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Continuing the Conversation – Disarming Racial Divides in the Church

3 years ago written by

Three weeks after five African American leaders gathered with three bishops for a Facebook Live conversation titled “Talk, Listen & Learn Together,” the same group of eight met online again to continue the conversation about how to end racial division.

As “Continuing the Conversation” began, Bishop Keith Cowart emphasized the importance of endurance as the Free Methodist Church – USA addresses diversity in the church.

“We must have the will to endure beyond mere talk to real change, to action steps that will bring about real change,” said Cowart, who also noted that diversity isn’t limited to Black and White. “We are a multiethnic nation, and we are a multiethnic denomination, and so it’s not that we’re tone-deaf to the fact that it’s a broader issue.”

Cowart said other diversity issues are being considered, but the online conversation “was initially spurred by the recent events that very much are oriented in the Black-White issue. Secondly, there is something very distinct and unique about the White-Black relationship in America that requires a different kind of conversation.”

Robert Marshall, the director of the African Heritage Network and the lead pastor of Los Angeles Community Church, served as the emcee for the conversation and asked questions of the bishops and other panelists. Marshall noted that racism isn’t just an issue in the street, but it is a systemic problem that affects every American institution including the church.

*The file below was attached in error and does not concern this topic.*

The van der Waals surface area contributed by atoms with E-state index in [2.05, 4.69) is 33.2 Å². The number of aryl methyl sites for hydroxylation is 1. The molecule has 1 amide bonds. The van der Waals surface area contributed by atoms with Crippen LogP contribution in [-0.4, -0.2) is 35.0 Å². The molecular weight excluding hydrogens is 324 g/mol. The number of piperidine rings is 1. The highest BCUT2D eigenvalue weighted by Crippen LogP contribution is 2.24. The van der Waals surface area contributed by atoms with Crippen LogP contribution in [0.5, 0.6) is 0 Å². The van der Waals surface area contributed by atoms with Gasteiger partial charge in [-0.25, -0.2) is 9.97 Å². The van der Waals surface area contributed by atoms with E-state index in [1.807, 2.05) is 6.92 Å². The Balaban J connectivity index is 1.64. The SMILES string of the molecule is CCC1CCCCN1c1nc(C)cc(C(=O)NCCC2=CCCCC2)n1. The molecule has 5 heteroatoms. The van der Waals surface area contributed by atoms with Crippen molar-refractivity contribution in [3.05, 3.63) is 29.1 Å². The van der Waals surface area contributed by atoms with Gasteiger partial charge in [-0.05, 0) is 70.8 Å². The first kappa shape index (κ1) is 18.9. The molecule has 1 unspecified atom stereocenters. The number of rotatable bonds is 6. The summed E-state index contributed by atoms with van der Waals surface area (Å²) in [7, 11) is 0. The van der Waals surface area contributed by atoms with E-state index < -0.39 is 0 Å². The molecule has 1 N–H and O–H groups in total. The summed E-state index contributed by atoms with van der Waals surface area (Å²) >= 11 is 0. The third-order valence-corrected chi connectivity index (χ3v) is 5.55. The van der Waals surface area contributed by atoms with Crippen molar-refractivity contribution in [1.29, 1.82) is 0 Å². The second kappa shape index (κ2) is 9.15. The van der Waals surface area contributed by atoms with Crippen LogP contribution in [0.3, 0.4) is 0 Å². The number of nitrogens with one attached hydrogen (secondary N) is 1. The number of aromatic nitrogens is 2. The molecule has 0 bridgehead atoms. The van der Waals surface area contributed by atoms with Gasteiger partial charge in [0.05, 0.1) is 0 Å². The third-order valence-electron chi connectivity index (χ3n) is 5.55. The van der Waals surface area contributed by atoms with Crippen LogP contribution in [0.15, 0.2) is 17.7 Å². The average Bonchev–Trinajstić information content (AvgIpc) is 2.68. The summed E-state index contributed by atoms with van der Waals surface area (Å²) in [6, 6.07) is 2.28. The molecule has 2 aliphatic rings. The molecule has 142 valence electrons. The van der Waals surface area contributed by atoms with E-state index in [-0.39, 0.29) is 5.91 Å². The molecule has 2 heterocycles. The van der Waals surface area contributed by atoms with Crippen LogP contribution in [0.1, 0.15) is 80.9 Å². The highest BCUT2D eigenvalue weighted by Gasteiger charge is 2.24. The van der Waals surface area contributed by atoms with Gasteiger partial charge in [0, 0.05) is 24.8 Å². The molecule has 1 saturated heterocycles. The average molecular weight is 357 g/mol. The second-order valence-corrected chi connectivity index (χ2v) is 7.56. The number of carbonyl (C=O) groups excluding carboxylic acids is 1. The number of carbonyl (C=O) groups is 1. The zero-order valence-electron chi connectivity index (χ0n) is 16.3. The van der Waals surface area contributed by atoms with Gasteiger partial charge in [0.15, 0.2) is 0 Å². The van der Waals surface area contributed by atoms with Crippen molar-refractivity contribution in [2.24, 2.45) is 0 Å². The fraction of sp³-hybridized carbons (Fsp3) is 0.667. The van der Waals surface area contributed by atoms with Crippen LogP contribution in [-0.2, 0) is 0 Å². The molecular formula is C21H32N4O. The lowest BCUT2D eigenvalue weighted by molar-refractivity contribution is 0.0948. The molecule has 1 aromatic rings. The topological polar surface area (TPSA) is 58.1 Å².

In response to a question from Marshall asking if there are degrees of racism, Bishop Linda Adams said that one of the commitments that came out of the General Conference 2019 resolution on racism and “the worth and value of all persons” is “to recognize and learn that structures are a huge part of the issue, so we’ve been trying to educate ourselves.” Adams shared that she and the other bishops recently read an article in The Atlantic by John Rice, the founder and CEO of Management Leadership for Tomorrow, about “The Difference Between First-Degree Racism and Third-Degree Racism.” Adams explained that third-degree racism, such as redlining in real estate, includes “benefiting without even meaning to, without even knowing I harmed somebody, and yet the system has advantaged me.”

Bishop Matt Whitehead said that although discussing racism can be uncomfortable, “as believers in the Lord Jesus Christ, as Free Methodists, we are called to have this conversation, and as you’ve probably heard me say before, it’s not a conservative issue. It’s not a liberal issue. It’s a gospel issue. It’s a Jesus issue.”

Whitehead said that “one of the challenges, particularly for those of us in the White majority, is that we have thought only of first-degree racism. … I think we need to broaden our definition and understand, by God’s grace, that we have to see that this is a significant issue.”